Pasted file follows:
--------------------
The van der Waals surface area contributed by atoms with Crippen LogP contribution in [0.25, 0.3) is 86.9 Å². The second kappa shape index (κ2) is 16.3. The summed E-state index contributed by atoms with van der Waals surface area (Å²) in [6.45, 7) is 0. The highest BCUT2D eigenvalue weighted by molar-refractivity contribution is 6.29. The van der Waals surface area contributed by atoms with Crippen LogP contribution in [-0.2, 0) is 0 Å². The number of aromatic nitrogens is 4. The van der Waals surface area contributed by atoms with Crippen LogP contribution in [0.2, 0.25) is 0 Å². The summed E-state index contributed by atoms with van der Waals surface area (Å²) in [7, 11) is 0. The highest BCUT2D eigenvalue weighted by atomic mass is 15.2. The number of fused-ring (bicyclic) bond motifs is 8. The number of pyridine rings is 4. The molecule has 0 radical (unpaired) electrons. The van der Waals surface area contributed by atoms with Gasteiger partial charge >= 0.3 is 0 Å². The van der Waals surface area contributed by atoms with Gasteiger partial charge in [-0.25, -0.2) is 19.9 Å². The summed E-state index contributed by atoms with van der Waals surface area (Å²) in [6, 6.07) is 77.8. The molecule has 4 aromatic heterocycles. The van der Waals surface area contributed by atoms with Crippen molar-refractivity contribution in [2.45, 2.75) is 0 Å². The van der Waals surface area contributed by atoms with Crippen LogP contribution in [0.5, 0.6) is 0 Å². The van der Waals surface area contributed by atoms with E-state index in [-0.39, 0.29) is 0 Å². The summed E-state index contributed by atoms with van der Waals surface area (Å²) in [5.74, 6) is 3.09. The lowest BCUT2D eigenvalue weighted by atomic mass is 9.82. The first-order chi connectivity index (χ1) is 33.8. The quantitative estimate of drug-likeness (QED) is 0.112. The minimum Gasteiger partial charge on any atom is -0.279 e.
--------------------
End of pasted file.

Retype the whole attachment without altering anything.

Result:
The van der Waals surface area contributed by atoms with Crippen LogP contribution in [0.25, 0.3) is 86.9 Å². The second kappa shape index (κ2) is 16.3. The summed E-state index contributed by atoms with van der Waals surface area (Å²) in [6.45, 7) is 0. The highest BCUT2D eigenvalue weighted by molar-refractivity contribution is 6.29. The van der Waals surface area contributed by atoms with Crippen LogP contribution in [-0.2, 0) is 0 Å². The number of aromatic nitrogens is 4. The van der Waals surface area contributed by atoms with Crippen LogP contribution in [0.2, 0.25) is 0 Å². The summed E-state index contributed by atoms with van der Waals surface area (Å²) in [7, 11) is 0. The highest BCUT2D eigenvalue weighted by atomic mass is 15.2. The number of fused-ring (bicyclic) bond motifs is 8. The number of pyridine rings is 4. The molecule has 0 radical (unpaired) electrons. The van der Waals surface area contributed by atoms with Gasteiger partial charge >= 0.3 is 0 Å². The van der Waals surface area contributed by atoms with Gasteiger partial charge in [-0.25, -0.2) is 19.9 Å². The summed E-state index contributed by atoms with van der Waals surface area (Å²) in [6, 6.07) is 77.8. The molecule has 4 aromatic heterocycles. The van der Waals surface area contributed by atoms with Crippen molar-refractivity contribution in [2.45, 2.75) is 0 Å². The van der Waals surface area contributed by atoms with Crippen LogP contribution in [0.5, 0.6) is 0 Å². The van der Waals surface area contributed by atoms with E-state index in [-0.39, 0.29) is 0 Å². The summed E-state index contributed by atoms with van der Waals surface area (Å²) in [5.74, 6) is 3.09. The lowest BCUT2D eigenvalue weighted by atomic mass is 9.82. The first-order chi connectivity index (χ1) is 33.8. The quantitative estimate of drug-likeness (QED) is 0.112. The minimum Gasteiger partial charge on any atom is -0.279 e.